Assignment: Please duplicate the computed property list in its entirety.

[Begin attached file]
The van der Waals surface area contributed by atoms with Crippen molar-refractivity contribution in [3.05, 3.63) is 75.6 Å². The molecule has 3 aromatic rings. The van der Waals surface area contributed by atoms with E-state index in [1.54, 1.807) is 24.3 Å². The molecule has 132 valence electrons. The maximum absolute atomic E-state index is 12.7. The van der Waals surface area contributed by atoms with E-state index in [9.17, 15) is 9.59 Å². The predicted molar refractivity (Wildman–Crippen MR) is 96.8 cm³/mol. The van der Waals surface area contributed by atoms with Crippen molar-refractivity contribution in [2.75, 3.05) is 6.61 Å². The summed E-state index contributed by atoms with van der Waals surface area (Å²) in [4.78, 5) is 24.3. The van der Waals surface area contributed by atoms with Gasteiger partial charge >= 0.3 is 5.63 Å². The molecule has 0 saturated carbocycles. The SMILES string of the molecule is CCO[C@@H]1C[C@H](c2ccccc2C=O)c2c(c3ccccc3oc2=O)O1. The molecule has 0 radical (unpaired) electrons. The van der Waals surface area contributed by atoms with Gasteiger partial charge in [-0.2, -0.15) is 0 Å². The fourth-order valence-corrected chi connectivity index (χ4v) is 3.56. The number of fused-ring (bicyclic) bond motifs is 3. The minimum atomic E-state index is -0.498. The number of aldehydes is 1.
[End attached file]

The van der Waals surface area contributed by atoms with Crippen molar-refractivity contribution in [3.05, 3.63) is 75.6 Å². The molecule has 3 aromatic rings. The van der Waals surface area contributed by atoms with E-state index in [1.54, 1.807) is 24.3 Å². The molecule has 132 valence electrons. The maximum absolute atomic E-state index is 12.7. The van der Waals surface area contributed by atoms with E-state index in [9.17, 15) is 9.59 Å². The predicted molar refractivity (Wildman–Crippen MR) is 96.8 cm³/mol. The van der Waals surface area contributed by atoms with Crippen molar-refractivity contribution in [2.75, 3.05) is 6.61 Å². The summed E-state index contributed by atoms with van der Waals surface area (Å²) in [4.78, 5) is 24.3. The van der Waals surface area contributed by atoms with Gasteiger partial charge >= 0.3 is 5.63 Å². The molecule has 0 saturated carbocycles. The SMILES string of the molecule is CCO[C@@H]1C[C@H](c2ccccc2C=O)c2c(c3ccccc3oc2=O)O1. The molecule has 0 radical (unpaired) electrons. The van der Waals surface area contributed by atoms with Gasteiger partial charge in [-0.2, -0.15) is 0 Å². The fourth-order valence-corrected chi connectivity index (χ4v) is 3.56. The number of fused-ring (bicyclic) bond motifs is 3. The minimum atomic E-state index is -0.498. The number of aldehydes is 1.